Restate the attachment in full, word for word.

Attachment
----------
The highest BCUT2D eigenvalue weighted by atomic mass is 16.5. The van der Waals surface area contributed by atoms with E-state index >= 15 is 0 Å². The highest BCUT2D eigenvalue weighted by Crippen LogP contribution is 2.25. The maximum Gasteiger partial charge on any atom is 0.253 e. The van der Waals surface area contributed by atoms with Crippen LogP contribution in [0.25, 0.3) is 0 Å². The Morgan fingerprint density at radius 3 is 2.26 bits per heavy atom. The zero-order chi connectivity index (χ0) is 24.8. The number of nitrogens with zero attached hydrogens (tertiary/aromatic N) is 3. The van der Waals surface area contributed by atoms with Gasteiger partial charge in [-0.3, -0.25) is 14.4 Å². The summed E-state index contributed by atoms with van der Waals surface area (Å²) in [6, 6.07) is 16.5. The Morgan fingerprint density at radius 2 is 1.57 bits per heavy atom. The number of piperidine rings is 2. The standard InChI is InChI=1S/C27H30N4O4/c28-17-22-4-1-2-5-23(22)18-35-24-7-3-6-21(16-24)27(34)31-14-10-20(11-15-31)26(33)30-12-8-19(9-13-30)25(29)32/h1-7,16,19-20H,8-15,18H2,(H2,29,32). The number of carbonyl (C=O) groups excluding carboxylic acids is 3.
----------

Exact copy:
The highest BCUT2D eigenvalue weighted by atomic mass is 16.5. The van der Waals surface area contributed by atoms with E-state index >= 15 is 0 Å². The highest BCUT2D eigenvalue weighted by Crippen LogP contribution is 2.25. The maximum Gasteiger partial charge on any atom is 0.253 e. The van der Waals surface area contributed by atoms with Crippen LogP contribution in [0.25, 0.3) is 0 Å². The Morgan fingerprint density at radius 3 is 2.26 bits per heavy atom. The zero-order chi connectivity index (χ0) is 24.8. The number of nitrogens with zero attached hydrogens (tertiary/aromatic N) is 3. The van der Waals surface area contributed by atoms with Gasteiger partial charge in [-0.3, -0.25) is 14.4 Å². The summed E-state index contributed by atoms with van der Waals surface area (Å²) in [6, 6.07) is 16.5. The Morgan fingerprint density at radius 2 is 1.57 bits per heavy atom. The number of piperidine rings is 2. The standard InChI is InChI=1S/C27H30N4O4/c28-17-22-4-1-2-5-23(22)18-35-24-7-3-6-21(16-24)27(34)31-14-10-20(11-15-31)26(33)30-12-8-19(9-13-30)25(29)32/h1-7,16,19-20H,8-15,18H2,(H2,29,32). The number of carbonyl (C=O) groups excluding carboxylic acids is 3.